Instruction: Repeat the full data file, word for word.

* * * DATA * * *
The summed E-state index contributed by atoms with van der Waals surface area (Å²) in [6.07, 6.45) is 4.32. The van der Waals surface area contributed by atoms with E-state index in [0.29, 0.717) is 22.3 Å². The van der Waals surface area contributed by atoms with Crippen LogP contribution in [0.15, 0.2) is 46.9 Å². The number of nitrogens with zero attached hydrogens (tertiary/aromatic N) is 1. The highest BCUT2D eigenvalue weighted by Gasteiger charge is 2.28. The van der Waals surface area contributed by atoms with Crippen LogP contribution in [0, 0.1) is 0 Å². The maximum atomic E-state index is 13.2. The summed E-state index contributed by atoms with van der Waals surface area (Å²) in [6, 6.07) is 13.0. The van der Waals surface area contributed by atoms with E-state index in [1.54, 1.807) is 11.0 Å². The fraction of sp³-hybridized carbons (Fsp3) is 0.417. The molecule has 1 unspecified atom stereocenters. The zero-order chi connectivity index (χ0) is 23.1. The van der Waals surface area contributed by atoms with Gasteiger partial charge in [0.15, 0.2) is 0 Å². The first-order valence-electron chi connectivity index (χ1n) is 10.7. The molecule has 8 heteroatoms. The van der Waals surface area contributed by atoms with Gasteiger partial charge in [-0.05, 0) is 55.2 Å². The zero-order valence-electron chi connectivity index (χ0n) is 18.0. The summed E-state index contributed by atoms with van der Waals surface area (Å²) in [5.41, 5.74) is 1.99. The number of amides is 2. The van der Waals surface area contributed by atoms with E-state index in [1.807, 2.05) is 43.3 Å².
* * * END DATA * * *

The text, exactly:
The summed E-state index contributed by atoms with van der Waals surface area (Å²) in [6.07, 6.45) is 4.32. The van der Waals surface area contributed by atoms with E-state index in [0.29, 0.717) is 22.3 Å². The van der Waals surface area contributed by atoms with Crippen LogP contribution in [0.15, 0.2) is 46.9 Å². The number of nitrogens with zero attached hydrogens (tertiary/aromatic N) is 1. The highest BCUT2D eigenvalue weighted by Gasteiger charge is 2.28. The van der Waals surface area contributed by atoms with Crippen LogP contribution in [0, 0.1) is 0 Å². The maximum atomic E-state index is 13.2. The summed E-state index contributed by atoms with van der Waals surface area (Å²) in [6, 6.07) is 13.0. The van der Waals surface area contributed by atoms with E-state index in [1.54, 1.807) is 11.0 Å². The fraction of sp³-hybridized carbons (Fsp3) is 0.417. The molecule has 1 unspecified atom stereocenters. The zero-order chi connectivity index (χ0) is 23.1. The van der Waals surface area contributed by atoms with Gasteiger partial charge in [0.15, 0.2) is 0 Å². The first-order valence-electron chi connectivity index (χ1n) is 10.7. The molecule has 8 heteroatoms. The van der Waals surface area contributed by atoms with Gasteiger partial charge in [-0.05, 0) is 55.2 Å². The zero-order valence-electron chi connectivity index (χ0n) is 18.0. The summed E-state index contributed by atoms with van der Waals surface area (Å²) in [5.41, 5.74) is 1.99. The number of amides is 2. The van der Waals surface area contributed by atoms with E-state index in [1.807, 2.05) is 43.3 Å².